Before Mushrooms: Meet Mycelia

OK, if you’re wondering how mushrooms turn into leather, it’s more nuanced than that. It’s actually the mushroom’s underground root system called Mycelium or Mycelia that scientists and fashion brands are after. Rather than harvesting them on their own in forests or wooded areas where they are abundant, the material used for the so-called mushroom leathers is grown in laboratories.

Mycelium is a one-of-a-kind member of the fungi kingdom that can form complex structures. While not all mycelia bear mushrooms, all mushrooms grow from mycelia. Under different sets of conditions, mycelia can produce different structures. The mycelia needed for the mushroom leather is grown in laboratories, where various parameters (such as temperature and humidity) can be tweaked to create particular fibers. Biotech firms then convert these into useful materials by employing various means. They could trademark their own formula or patent the process as they may be different from one another.

Other companies can then utilize the refined mycelia to make their own products such as for packaging, and now, wearable fashion. Sourcing from mushroom roots would also be very ideal and practical because growing mycelia only takes several weeks or even days.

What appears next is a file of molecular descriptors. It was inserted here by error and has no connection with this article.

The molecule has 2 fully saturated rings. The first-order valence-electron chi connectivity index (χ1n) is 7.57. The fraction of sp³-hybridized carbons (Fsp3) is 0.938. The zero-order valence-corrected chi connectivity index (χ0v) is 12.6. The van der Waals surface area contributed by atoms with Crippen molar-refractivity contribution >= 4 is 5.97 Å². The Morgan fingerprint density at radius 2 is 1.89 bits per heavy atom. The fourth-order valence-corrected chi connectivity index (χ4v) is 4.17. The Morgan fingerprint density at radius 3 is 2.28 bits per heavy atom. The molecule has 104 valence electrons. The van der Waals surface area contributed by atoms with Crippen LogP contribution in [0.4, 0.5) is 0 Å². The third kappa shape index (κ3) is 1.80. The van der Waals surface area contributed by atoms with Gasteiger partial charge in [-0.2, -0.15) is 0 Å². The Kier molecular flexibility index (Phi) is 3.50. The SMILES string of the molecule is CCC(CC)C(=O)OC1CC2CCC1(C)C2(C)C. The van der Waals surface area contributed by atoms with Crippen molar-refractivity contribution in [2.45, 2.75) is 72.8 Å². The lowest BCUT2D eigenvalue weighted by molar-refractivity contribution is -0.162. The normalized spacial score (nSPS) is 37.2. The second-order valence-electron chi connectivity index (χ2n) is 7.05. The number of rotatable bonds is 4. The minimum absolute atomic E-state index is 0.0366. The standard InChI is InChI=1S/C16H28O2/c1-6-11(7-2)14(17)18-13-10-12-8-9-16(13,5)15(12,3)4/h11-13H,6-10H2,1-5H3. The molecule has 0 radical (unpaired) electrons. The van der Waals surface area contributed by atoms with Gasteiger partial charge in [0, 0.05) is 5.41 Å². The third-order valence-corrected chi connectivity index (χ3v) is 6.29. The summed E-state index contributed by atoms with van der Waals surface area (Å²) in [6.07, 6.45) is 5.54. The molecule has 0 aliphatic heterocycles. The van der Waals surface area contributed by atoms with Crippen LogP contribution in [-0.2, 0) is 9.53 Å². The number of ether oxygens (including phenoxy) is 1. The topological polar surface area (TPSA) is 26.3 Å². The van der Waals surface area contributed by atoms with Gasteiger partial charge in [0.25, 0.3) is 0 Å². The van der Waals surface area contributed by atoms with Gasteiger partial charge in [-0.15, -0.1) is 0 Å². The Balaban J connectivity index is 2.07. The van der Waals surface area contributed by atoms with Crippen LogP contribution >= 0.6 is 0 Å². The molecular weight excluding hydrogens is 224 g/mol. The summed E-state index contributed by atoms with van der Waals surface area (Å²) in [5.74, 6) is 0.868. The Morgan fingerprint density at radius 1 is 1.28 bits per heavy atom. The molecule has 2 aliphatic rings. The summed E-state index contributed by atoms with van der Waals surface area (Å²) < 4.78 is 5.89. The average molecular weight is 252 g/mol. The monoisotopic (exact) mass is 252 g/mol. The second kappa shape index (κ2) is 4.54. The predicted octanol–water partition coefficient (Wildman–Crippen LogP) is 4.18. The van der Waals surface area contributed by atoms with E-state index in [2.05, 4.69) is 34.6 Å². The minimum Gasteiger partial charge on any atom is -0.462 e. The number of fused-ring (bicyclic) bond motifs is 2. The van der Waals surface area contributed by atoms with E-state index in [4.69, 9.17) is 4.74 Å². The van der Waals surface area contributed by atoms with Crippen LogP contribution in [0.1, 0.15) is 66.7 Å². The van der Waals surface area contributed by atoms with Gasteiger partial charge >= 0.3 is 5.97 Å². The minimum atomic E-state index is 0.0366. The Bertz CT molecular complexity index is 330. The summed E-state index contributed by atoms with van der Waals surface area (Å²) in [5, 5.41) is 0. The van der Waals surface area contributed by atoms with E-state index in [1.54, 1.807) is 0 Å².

Notably, there are also thousands of mycelium species discovered to date, and more are yet to be classified. Who can tell, maybe one of these could one day be converted into fashion’s next big thing and may even end up in your wardrobe!

Un-leathering: A green future for fashion?

Bolt Threads, the company behind the trademarked mushroom leather Mylo, refers to the introduction of their material as a way to “un-leather.” And moving away from making leather from animals not only get the thumbs-up of many rights groups, but it is also very beneficial to the environment as it is remarkably energy-efficient.

For instance, Bolt Threads claim that creating Mylo generates fewer greenhouse gases compared to growing animals because less energy is used. This could significantly reduce the carbon footprint in producing leather-like materials to make fashionable items and accessories. Creating leather from livestock is already an environmental nightmare, worsened by the chemical processes that go into the treatment. That’s on top of the already criticized meat industry, called out for its significant contribution to global emissions.

Besides, it’s easier and it takes a shorter time to grow mycelium, only several weeks as the biotech firms have revealed. Compare that to raising livestock, which is significantly longer by counting years. Therefore, it is potentially viable in terms of economics. Plus, they are totally renewable so scarcity and depletion are the least of concerns.